The limited-edition Mustang Mach 1 was an instant sell out here, though Ford NZ kept the keys to one example. Is this honed machine an instant classic?
Ford is never one to let a nameplate languish. Especially when it comes to money-making special-edition Mustangs. Following on from the Bullitt, Ford announced a new Mach 1 last year, touted as being the ‘most track-capable 5.0-litre Mustang yet’. This gives you the general gist of the model’s raison d’etre. In the US, this fills the gap between the GT and the 760-horse GT500 as the GT350 and the ‘Performance Pack’ Mustang are no longer a thing. It also harks back to the heritage of the Mach 1 nameplate, first seen in 1969 and devised to bridge the gulf between the regular GT and Shelby-fettled models. And in true Ford fashion, the Mach 1’s enhancements come from the parts bin, with bits borrowed from the Shelby models.
The 5.0-litre V8 gains the larger, 87mm throttle body and intake system from the GT350 to help it breathe and it pulls 345kW at a ripsnorting 7500rpm, with 556Nm of torque at 4600rpm. Available with both the ten-speed auto and the six-speed manual, those opting for the latter swap cogs via the Shelby GT350’s more robust Tremec TR-3160 trans. In line with the track emphasis, the Mach 1 gets stiffer sway bars and front springs, and the GT350’s front subframe, while the rear unit is mounted on stiffer bushes and uses GT500 rear toe links. To maximise the gains, the Mach 1 has retuned steering and revised MagneRide adaptive dampers. And to help it endure track days, there’s a rear axle cooler and an added engine oil cooler while air flow underneath is managed to cool the brakes more effectively. Speaking of aeros, the front splitter and rear diffuser help reduce lift at speed.
The full-blown, US-spec Mach 1 gets more power (less here due to emissions), a Torsen diff with a lower 3.73 final drive (ours has the usual GT-spec 3.55 LSD) and the ‘Handling Option’. This consists of even more aero via a bigger front splitter and rear wing. It also gets wider (and cooler looking) wheels, with 305 cross section rubber on the front, and fat 335s on the rear.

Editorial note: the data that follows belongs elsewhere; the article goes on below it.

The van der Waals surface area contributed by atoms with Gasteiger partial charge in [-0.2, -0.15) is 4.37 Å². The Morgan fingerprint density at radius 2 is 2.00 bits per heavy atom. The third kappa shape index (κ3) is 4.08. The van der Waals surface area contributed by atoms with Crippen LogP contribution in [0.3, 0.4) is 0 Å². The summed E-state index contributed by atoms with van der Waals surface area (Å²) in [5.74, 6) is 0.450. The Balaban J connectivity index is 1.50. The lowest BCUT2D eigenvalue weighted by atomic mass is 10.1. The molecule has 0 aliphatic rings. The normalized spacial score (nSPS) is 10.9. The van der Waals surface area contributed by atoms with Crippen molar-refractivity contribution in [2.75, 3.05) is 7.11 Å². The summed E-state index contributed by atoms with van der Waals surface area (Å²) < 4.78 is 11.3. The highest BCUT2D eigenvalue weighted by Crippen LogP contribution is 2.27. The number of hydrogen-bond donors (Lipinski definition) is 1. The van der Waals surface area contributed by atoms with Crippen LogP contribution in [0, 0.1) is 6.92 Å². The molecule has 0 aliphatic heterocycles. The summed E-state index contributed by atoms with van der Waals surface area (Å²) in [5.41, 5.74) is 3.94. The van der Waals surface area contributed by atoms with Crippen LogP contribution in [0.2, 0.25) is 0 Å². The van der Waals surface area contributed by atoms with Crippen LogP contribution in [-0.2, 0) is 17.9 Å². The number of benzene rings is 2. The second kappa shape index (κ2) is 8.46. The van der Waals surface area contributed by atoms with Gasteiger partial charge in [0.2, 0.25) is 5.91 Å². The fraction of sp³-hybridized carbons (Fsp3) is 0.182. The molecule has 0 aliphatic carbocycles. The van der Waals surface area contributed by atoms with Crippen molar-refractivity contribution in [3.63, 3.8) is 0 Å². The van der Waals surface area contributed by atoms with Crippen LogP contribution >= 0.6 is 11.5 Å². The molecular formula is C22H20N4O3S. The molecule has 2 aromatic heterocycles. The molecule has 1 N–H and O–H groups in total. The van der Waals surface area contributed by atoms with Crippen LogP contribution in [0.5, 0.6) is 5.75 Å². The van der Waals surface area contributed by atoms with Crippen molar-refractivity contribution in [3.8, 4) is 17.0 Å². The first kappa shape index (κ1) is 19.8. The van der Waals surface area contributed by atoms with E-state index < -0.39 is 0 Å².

The alloys on this ‘regular’ Mach 1 are said to be a modern take on the old Magnum 500’s, while Mach 1s in ‘Fighter Jet’ grey get the orange brake calipers in behind to match the black and orange stripe pack.
The Mach 1 was $97,990. We use the past tense as it was announced last year and the limited run of 50 cars for NZ was snapped up quick smart, 23 opting for the manual, and grey the most popular choice.
Being honest, given the choice to drive the new Mach-E or this Mach 1, the novel electric version probably is more tempting. But once we pressed the Mach 1’s starter, the noise of the big planet warmer awakening soon dissolved any aspirations to drive the Mach-E.
This sounds utterly marvelous via the Mach 1’s variable exhaust, which truly bellows in Race Track mode. And you can enhance that melody by flopping the rear seat down to let that exhaust note reverberate around the cabin. That’ll help battle the unwanted din from the roaring rubber at speed.
The V8 is a gem. We are used to boosted Euro eights these days, which pull from anywhere, whereas this is a revvy, cammy motor. There’s basement level torque for ambling about, but from 3500rpm onwards, it goes Mach 1. It revs, and revs, pulling the long gears, the power hanging on in, and then as it homes in on 7500rpm, bam, you whack the limiter. It’s quite something for a mass-produced mill. The heavy duty Tremec six-speeder is heavier in its thow than the usual GT unit, yet it finds its way quite easily through the well defined gates. Can’t remember how to heel and toe? An auto blipping function smoothes the downshifts. If you’re up for the challenge, you can turn it off. The 380mm front rotors and six-pot Brembos are reassuring, with a good initial bite and a meaty pedal feel. The Mach 1 is no lightweight, it’s American in every sense, but it does haul up well, remaining stable under heavy inputs.
However, it’s the lateral grip this pulls that is something else, especially with that big V8 lump over the front. It holds on keenly and the sort of cornering grip it generates through longer sweepers is stunning. And yet it buries its nose into the apex of the tight ones too. This does seem a tad keener on the turn, the responses sharper. No doubt it all works better on track, when you can really generate some heat into those Michelin Pilot Sports. The long travel throttle helps manage the traction, as does the power delivery, which is responsive but not snappy.
The MagneRide is a tad firm on road in the Sport plus drive mode (Track is jarring) but you live with it, even if it doesn’t manage to ride the bumps as well as it should. Helping track aspirations are long legs, the legal limit reached in second gear with a good deal still to go.
Fuel use can be horrendous when the revs are used, but when merely cruising you might get into the 12s, while the overall figure is quoted at 13.9L/100km. Good fun, pity about the climate emergency though.
The street ride in Normal is firm but you can set the steering to Comfort mode to rid it of the otherwise heavy weighting. Its clutch is easy going considering the torque, with a defined engagement and even a hill holder function. There is a smattering of safety devices, and the usual Mustang frustrations like the user-unfriendly driving mode switch, the ill-placed cup holders and the mess of buttons around the steering wheel. The standard-fit Recaros are grippier around the midsection though not overly bolstered on the squab, so you can get in without any bodily harm.
None of this really matters however as most Mach 1s were probably trailered home, and rolled into a carpeted garage, likely to be parked up next to a nice 1969 example. Like the sea level, its price is sure to rise in future.
|Model||Ford Mustang Mach 1|
|Engine||5038cc, V8, EFI, |
|Drivetrain||6-speed manual, RWD|